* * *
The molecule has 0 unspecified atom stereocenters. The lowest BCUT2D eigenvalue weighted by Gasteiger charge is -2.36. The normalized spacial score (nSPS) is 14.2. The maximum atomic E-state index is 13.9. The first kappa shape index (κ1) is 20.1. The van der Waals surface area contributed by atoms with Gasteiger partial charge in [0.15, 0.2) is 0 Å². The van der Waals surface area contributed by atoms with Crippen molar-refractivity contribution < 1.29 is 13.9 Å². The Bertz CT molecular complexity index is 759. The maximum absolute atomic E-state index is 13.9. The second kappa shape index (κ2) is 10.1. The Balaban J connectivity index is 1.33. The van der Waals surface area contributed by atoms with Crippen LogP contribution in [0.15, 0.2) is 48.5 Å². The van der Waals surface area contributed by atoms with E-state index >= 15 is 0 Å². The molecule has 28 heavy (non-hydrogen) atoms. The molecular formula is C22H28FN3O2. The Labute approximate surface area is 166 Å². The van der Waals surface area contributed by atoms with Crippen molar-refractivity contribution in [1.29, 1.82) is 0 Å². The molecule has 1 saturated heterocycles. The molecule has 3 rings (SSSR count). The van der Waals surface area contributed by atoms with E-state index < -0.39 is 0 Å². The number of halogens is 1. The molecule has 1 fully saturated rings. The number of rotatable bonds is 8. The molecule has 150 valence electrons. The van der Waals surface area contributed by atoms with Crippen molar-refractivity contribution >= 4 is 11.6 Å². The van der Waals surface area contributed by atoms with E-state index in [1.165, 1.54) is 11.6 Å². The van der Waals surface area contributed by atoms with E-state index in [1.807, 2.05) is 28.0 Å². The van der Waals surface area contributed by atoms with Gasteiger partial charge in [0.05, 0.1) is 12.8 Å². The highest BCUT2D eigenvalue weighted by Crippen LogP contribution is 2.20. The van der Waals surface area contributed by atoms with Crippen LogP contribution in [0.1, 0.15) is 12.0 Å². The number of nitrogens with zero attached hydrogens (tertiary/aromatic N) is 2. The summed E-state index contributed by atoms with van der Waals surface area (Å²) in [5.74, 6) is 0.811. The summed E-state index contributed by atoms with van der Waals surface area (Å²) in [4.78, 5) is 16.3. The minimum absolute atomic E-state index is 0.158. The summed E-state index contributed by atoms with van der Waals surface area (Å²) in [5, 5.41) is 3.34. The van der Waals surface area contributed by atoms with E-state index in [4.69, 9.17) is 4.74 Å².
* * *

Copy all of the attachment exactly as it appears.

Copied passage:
The molecule has 0 unspecified atom stereocenters. The lowest BCUT2D eigenvalue weighted by Gasteiger charge is -2.36. The normalized spacial score (nSPS) is 14.2. The maximum atomic E-state index is 13.9. The first kappa shape index (κ1) is 20.1. The van der Waals surface area contributed by atoms with Gasteiger partial charge in [0.15, 0.2) is 0 Å². The van der Waals surface area contributed by atoms with Crippen molar-refractivity contribution < 1.29 is 13.9 Å². The Bertz CT molecular complexity index is 759. The maximum absolute atomic E-state index is 13.9. The second kappa shape index (κ2) is 10.1. The Balaban J connectivity index is 1.33. The van der Waals surface area contributed by atoms with Crippen LogP contribution in [0.15, 0.2) is 48.5 Å². The van der Waals surface area contributed by atoms with E-state index >= 15 is 0 Å². The molecule has 28 heavy (non-hydrogen) atoms. The molecular formula is C22H28FN3O2. The Labute approximate surface area is 166 Å². The van der Waals surface area contributed by atoms with Crippen molar-refractivity contribution in [1.29, 1.82) is 0 Å². The molecule has 1 saturated heterocycles. The molecule has 3 rings (SSSR count). The van der Waals surface area contributed by atoms with E-state index < -0.39 is 0 Å². The number of halogens is 1. The molecule has 1 fully saturated rings. The number of rotatable bonds is 8. The molecule has 150 valence electrons. The van der Waals surface area contributed by atoms with Crippen molar-refractivity contribution >= 4 is 11.6 Å². The van der Waals surface area contributed by atoms with E-state index in [1.165, 1.54) is 11.6 Å². The van der Waals surface area contributed by atoms with E-state index in [1.807, 2.05) is 28.0 Å². The van der Waals surface area contributed by atoms with Gasteiger partial charge in [0.05, 0.1) is 12.8 Å². The highest BCUT2D eigenvalue weighted by Crippen LogP contribution is 2.20. The van der Waals surface area contributed by atoms with Crippen LogP contribution in [0.1, 0.15) is 12.0 Å². The number of nitrogens with zero attached hydrogens (tertiary/aromatic N) is 2. The summed E-state index contributed by atoms with van der Waals surface area (Å²) in [5.74, 6) is 0.811. The summed E-state index contributed by atoms with van der Waals surface area (Å²) in [4.78, 5) is 16.3. The minimum absolute atomic E-state index is 0.158. The summed E-state index contributed by atoms with van der Waals surface area (Å²) in [5, 5.41) is 3.34. The van der Waals surface area contributed by atoms with E-state index in [4.69, 9.17) is 4.74 Å².